Rendering of Grand Hyatt Rio de Janeiro

Courtyard by Marriott Mexico City Airport Hotel

“Every major hotel brand in the U.S. today has a significant focus on Latin America,” said Mike Ward, SVP, development asset management for Hyatt Hotels, at this week’s Hospitality Design Americas conference in Miami Beach.

Ward was part of a panel discussion about Latin American hotel development, or rather, the challenges facing U.S.-based flags trying to expand operations in the region. Joining him were John Walters, VP, architecture & construction, Latin America/Caribbean for Hilton Worldwide; and Hector Oliva, senior director of design & project management, Caribbean/Latin America for Marriott International.

Explaining that each country in Latin America works differently with outside developers, Ward said the process requires a deep understanding of each local culture when it comes to dealing with everyone from the hotel owners to the local subcontractors.

“We’re all paying a dumb tax right now,” he explained, due to the steep learning curve in the region requiring a significant amount of trial and error, and upfront investment. “We’re going into these markets and we don’t completely know what we’re doing.… We’re doing some things right and we’re doing some things wrong. And hopefully what we’re doing with these projects is we’re learning something each time and not repeating the same mistakes.”

All three men wholeheartedly agree that in order to succeed, they need to share their insight with each other about how they’ve dealt with various challenges in the past.

“This is truly a case where a rising tide raises all ships,” said Ward.

The three executives also described how they’re developing Latin American architectural models for their various individual brands, which can be slightly adapted for each country. A common trend is smaller rooms than in the U.S., and equal or larger size lobbies with comprehensive F&B facilities.

“For our Hampton Inn product, we have a Latin American prototype now that has a smaller guest room that’s very European actually,” said Walters. “So instead of a 27 square meter room (300 square feet), we have a 21.8 square meter room…. Understanding that real estate is very expensive, we want to shrink the footprint because cost is measured per square foot, so this is us responding to the owners and the market.”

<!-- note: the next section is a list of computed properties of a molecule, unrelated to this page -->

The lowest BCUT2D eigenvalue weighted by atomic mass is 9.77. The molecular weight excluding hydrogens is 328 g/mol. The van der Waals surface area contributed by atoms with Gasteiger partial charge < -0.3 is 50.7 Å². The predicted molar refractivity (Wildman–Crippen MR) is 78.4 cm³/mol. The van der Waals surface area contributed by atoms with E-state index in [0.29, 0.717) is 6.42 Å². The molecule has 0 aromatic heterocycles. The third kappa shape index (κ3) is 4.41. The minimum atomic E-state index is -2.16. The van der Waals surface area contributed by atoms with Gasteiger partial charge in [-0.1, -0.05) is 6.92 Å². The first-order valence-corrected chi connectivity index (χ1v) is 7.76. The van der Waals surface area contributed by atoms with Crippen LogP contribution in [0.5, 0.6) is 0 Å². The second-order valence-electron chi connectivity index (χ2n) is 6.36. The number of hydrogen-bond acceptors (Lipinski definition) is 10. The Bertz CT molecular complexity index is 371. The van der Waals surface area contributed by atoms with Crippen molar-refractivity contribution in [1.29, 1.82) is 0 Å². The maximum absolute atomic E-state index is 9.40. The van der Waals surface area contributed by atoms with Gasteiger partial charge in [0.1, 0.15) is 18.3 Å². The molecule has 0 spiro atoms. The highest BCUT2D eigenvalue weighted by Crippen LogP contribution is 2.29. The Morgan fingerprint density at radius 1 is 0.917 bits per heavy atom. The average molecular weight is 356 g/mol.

John Walters, Hilton Worldwide

Walters kicked off the panel with a discussion about Hilton’s new Curio Collection, similar to Marriott’s Autograph Collection. Hilton is partnering with hotels that have a strong individual story, like the new SLS Hotel Las Vegas, which provides the properties with Hilton’s global distribution and marketing reach.

Initially during the conceptualization phase of Curio, Hilton execs expected to sign up a large batch of Latin American contracts to fill out the young portfolio.

“There are a lot of hotels in America that fit this mold,” said Walters. “In Latin America, we had a big pipeline at first and then we found out that the fire, life and safety issues were a bit of a problem in some of these buildings, that maybe didn’t have sufficient fire sprinklers, or one fire exit instead of two.”

Shifting to new builds, Walter said Hilton had 13 new construction starts last year, about 20 this year, and an anticipated 20 to 30 next year. “We have over 40 hotels now and the pipeline’s growing like crazy so it’s a very exciting place to work. Things are growing exponentially for us.”

Mexico is the primary destination for growth right now for Hilton, followed by Colombia, Peru and Brazil. Walters is also bullish on Chile, which he says has the best economy and most stable government in South America.

In Argentina, all three panelists want little to do with any new projects there, saying the country’s economy is in turmoil and there’s no clear government initiatives outlined to shore up the national budget.

Regarding the signature Hilton brand, Walters said the modernist Hilton Mexico City Santa Fe opened in April and Hilton Panama opened in August. The Hilton Barra Rio de Janeiro, meanwhile, was supposed to also open this year in time for the World Cup, but now it’s expected to open in December.

“I just hope it opens in time for the Olympics,” he joked. “In Latin America it can be very difficult to predict exactly when a hotel will finish construction.”

Mike Ward, Hyatt Hotels

Ward talked about development challenges in Brazil, saying the country is a very “closed society” because it’s difficult to import goods and talent.

“And there are not only a lot of barriers to entry, but once you’ve made money in that country getting the money out,” he explained.